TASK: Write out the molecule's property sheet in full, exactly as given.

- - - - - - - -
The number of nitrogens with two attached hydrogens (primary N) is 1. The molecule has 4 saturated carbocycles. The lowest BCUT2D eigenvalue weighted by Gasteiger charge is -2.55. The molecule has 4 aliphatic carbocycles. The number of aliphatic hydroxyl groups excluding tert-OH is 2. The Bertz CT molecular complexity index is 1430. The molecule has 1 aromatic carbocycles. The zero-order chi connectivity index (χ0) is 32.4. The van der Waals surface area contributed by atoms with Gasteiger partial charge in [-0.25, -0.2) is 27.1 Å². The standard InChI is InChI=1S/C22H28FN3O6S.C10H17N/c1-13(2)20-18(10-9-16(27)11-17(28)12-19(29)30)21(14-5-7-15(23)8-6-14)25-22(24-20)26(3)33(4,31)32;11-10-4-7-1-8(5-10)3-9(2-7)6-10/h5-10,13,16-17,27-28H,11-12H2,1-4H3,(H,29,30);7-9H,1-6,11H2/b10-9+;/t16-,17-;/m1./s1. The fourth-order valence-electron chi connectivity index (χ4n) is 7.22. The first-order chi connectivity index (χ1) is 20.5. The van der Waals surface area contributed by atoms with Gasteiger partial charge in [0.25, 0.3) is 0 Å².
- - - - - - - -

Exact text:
The number of nitrogens with two attached hydrogens (primary N) is 1. The molecule has 4 saturated carbocycles. The lowest BCUT2D eigenvalue weighted by Gasteiger charge is -2.55. The molecule has 4 aliphatic carbocycles. The number of aliphatic hydroxyl groups excluding tert-OH is 2. The Bertz CT molecular complexity index is 1430. The molecule has 1 aromatic carbocycles. The zero-order chi connectivity index (χ0) is 32.4. The van der Waals surface area contributed by atoms with Gasteiger partial charge in [-0.25, -0.2) is 27.1 Å². The standard InChI is InChI=1S/C22H28FN3O6S.C10H17N/c1-13(2)20-18(10-9-16(27)11-17(28)12-19(29)30)21(14-5-7-15(23)8-6-14)25-22(24-20)26(3)33(4,31)32;11-10-4-7-1-8(5-10)3-9(2-7)6-10/h5-10,13,16-17,27-28H,11-12H2,1-4H3,(H,29,30);7-9H,1-6,11H2/b10-9+;/t16-,17-;/m1./s1. The fourth-order valence-electron chi connectivity index (χ4n) is 7.22. The first-order chi connectivity index (χ1) is 20.5. The van der Waals surface area contributed by atoms with Gasteiger partial charge in [0.25, 0.3) is 0 Å².